With so much news circulating in and around the DC Universe, writer Scott Snyder and artist Greg Capullo somehow make "Batman" #38 a story that not only stands so powerfully alone, but one that also transcends the title of the series at the same time. In part four of "Endgame," Batman seeks help from Dick Grayson to try and cure the infected populace of Gotham City, a quest that leads exactly where no one expected it to: Crazy Quilt.
That's right -- Snyder once again unearths a gem from Batman's ludicrously ample history and finds a way to spin that character not only into this story, but into the heart of the adventure in a manner that leaves readers wanting more. Using Paul Dekker as a mouthpiece for his own work, Snyder whispers to readers, "Doesn't feel like a Batman story anymore, does it?" and "Endgame" most certainly does not seem like just a Batman story. Snyder has made this a story about Gotham and the DC Universe itself; it's about evil and the good that counters it. "Endgame" is a story about the durability of the Joker's mission and his dedication to providing a foil for Batman in order for the character to be something more than just Batman. This is totally not the Batman comic I'd ever expect to read under the title of "Batman," yet Snyder makes it all work.
Snyder flips over the relationships in this issue, questions the commitment Bruce Wayne has made and gives readers a lot to consider as this single issue provides a microcosm of everything Snyder and Capullo have brought to the legend of the Dark Knight since September 2011.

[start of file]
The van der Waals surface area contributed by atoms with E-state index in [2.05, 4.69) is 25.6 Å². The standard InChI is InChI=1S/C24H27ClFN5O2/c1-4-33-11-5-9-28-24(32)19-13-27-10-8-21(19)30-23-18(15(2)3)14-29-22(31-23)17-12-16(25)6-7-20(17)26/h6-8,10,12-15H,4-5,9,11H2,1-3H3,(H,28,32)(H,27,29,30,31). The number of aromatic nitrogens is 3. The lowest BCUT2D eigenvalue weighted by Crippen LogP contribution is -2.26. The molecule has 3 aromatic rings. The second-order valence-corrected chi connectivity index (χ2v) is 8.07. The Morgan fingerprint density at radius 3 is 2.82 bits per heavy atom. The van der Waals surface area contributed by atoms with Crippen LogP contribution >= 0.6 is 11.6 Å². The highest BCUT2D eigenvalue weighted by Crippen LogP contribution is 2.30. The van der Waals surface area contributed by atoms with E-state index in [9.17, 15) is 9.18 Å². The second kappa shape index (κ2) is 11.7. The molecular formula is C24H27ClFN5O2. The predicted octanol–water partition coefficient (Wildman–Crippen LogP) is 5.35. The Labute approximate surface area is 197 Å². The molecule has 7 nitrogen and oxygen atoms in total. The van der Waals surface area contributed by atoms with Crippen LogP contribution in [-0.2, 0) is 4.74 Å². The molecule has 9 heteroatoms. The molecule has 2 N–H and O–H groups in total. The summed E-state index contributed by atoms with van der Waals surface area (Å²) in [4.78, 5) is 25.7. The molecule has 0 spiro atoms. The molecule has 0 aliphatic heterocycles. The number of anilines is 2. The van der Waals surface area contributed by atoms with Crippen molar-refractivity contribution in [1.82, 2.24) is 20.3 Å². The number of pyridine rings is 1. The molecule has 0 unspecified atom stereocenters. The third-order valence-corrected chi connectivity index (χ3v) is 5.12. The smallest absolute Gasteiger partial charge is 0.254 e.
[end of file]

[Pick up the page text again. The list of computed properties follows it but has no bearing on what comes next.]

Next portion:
Part of that "everything" is the issue's playful yet powerful art. Capullo packs the panels with details, but Danny Miki anchors those details down, giving them solidity and shadow, making them part of Batman's world. Capullo gives readers plenty of energy to follow, channel and share in his characters' movements and expressions. His panels are full and frantic but accommodating for the colors from FCO Plascencia. The colorist does less with the textures of this tale than the temperature of it. From the glowing pink fluid for Dekker's jellyfish to the cold, rigid marble on the final page of the lead story, this comic exists as an example of visual collaboration.
Although I'm uncertain if Capullo crafted this as a tribute to former Bat-artist Norm Breyfogle or not, one panel in particular casts Jim Gordon in much the same manner as Breyfogle would have. Even the shadows behind Gordon have the same consistency of the shadows Breyfogle used in his run with the Caped Crusader. That one panel locked me in longer than necessary but, if the tribute is intentional, it simply might be one of the greatest panels in comics in 2015.
The journey of Joker's disciples continues in the backup story from James Tynion IV and artist Sam Kieth. This installment climbs into Cassidy's past, an encounter with the Joker and the events that lead to Arkham. Tynion's take on Joker is creepy and apropos for Kieth's manic drawings, and Cassidy's disturbingly detailed recollection of events adds uneasiness to the whole tale. These backups have provided interesting character studies while also giving readers more details about the Joker's influence on other characters, and this one continues that trend. Tynion compiles a solid Joker horror story.
In "Batman" #38, Snyder, Capullo and crew bring all the storylines together: "Zero Year," "The Court of Owls," "Death of the Family." It all congeals as readers follow Batman against the Joker, each trying to outwit the other, with the rest of Gotham teetering on the brink as the Clown Prince of Crime appears to have the upper hand. Batman is fighting for the city, but he's also fighting for his pride, his sanity and the lives of everyone in his city. "Endgame" stretches throughout Gotham's history, so it's only appropriate that Snyder and crew dive through Batman's.